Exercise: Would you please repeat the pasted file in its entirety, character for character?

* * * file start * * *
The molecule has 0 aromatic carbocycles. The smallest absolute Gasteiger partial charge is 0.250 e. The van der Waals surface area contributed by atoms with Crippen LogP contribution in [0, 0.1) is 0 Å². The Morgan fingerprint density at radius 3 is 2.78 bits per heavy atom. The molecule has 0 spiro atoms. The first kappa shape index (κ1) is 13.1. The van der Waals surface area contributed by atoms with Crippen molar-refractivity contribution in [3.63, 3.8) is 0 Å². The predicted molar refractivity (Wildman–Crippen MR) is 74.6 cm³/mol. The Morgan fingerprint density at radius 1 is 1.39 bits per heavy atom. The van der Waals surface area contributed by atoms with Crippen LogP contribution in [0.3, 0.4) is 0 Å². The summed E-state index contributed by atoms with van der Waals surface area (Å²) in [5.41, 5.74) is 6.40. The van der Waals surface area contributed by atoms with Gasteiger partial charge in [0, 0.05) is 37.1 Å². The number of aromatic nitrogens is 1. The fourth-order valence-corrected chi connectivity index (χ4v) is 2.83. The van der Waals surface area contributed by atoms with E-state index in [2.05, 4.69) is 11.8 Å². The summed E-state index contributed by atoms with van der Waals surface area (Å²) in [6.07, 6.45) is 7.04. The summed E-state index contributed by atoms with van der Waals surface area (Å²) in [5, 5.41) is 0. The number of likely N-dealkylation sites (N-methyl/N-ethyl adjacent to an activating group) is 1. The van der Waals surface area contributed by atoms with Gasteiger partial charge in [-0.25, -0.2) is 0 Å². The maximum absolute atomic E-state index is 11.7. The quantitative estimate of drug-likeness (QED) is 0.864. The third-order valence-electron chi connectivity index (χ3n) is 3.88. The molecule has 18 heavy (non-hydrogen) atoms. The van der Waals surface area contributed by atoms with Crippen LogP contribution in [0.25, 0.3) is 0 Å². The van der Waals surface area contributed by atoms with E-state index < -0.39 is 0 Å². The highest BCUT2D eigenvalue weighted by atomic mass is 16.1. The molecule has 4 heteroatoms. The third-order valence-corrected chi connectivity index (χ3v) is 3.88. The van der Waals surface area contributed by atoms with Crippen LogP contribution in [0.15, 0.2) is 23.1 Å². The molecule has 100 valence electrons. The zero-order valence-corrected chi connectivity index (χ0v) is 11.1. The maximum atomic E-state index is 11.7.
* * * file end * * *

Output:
The molecule has 0 aromatic carbocycles. The smallest absolute Gasteiger partial charge is 0.250 e. The van der Waals surface area contributed by atoms with Crippen LogP contribution in [0, 0.1) is 0 Å². The Morgan fingerprint density at radius 3 is 2.78 bits per heavy atom. The molecule has 0 spiro atoms. The first kappa shape index (κ1) is 13.1. The van der Waals surface area contributed by atoms with Crippen molar-refractivity contribution in [3.63, 3.8) is 0 Å². The predicted molar refractivity (Wildman–Crippen MR) is 74.6 cm³/mol. The Morgan fingerprint density at radius 1 is 1.39 bits per heavy atom. The van der Waals surface area contributed by atoms with Crippen LogP contribution in [0.3, 0.4) is 0 Å². The summed E-state index contributed by atoms with van der Waals surface area (Å²) in [5.41, 5.74) is 6.40. The van der Waals surface area contributed by atoms with Gasteiger partial charge in [0, 0.05) is 37.1 Å². The number of aromatic nitrogens is 1. The fourth-order valence-corrected chi connectivity index (χ4v) is 2.83. The van der Waals surface area contributed by atoms with E-state index in [2.05, 4.69) is 11.8 Å². The summed E-state index contributed by atoms with van der Waals surface area (Å²) in [6.07, 6.45) is 7.04. The summed E-state index contributed by atoms with van der Waals surface area (Å²) in [5, 5.41) is 0. The number of likely N-dealkylation sites (N-methyl/N-ethyl adjacent to an activating group) is 1. The van der Waals surface area contributed by atoms with Gasteiger partial charge in [-0.25, -0.2) is 0 Å². The maximum absolute atomic E-state index is 11.7. The quantitative estimate of drug-likeness (QED) is 0.864. The third-order valence-electron chi connectivity index (χ3n) is 3.88. The molecule has 18 heavy (non-hydrogen) atoms. The van der Waals surface area contributed by atoms with Crippen LogP contribution in [0.25, 0.3) is 0 Å². The van der Waals surface area contributed by atoms with E-state index < -0.39 is 0 Å². The highest BCUT2D eigenvalue weighted by atomic mass is 16.1. The molecule has 4 heteroatoms. The third-order valence-corrected chi connectivity index (χ3v) is 3.88. The van der Waals surface area contributed by atoms with Crippen LogP contribution in [0.15, 0.2) is 23.1 Å². The molecule has 100 valence electrons. The zero-order valence-corrected chi connectivity index (χ0v) is 11.1. The maximum atomic E-state index is 11.7.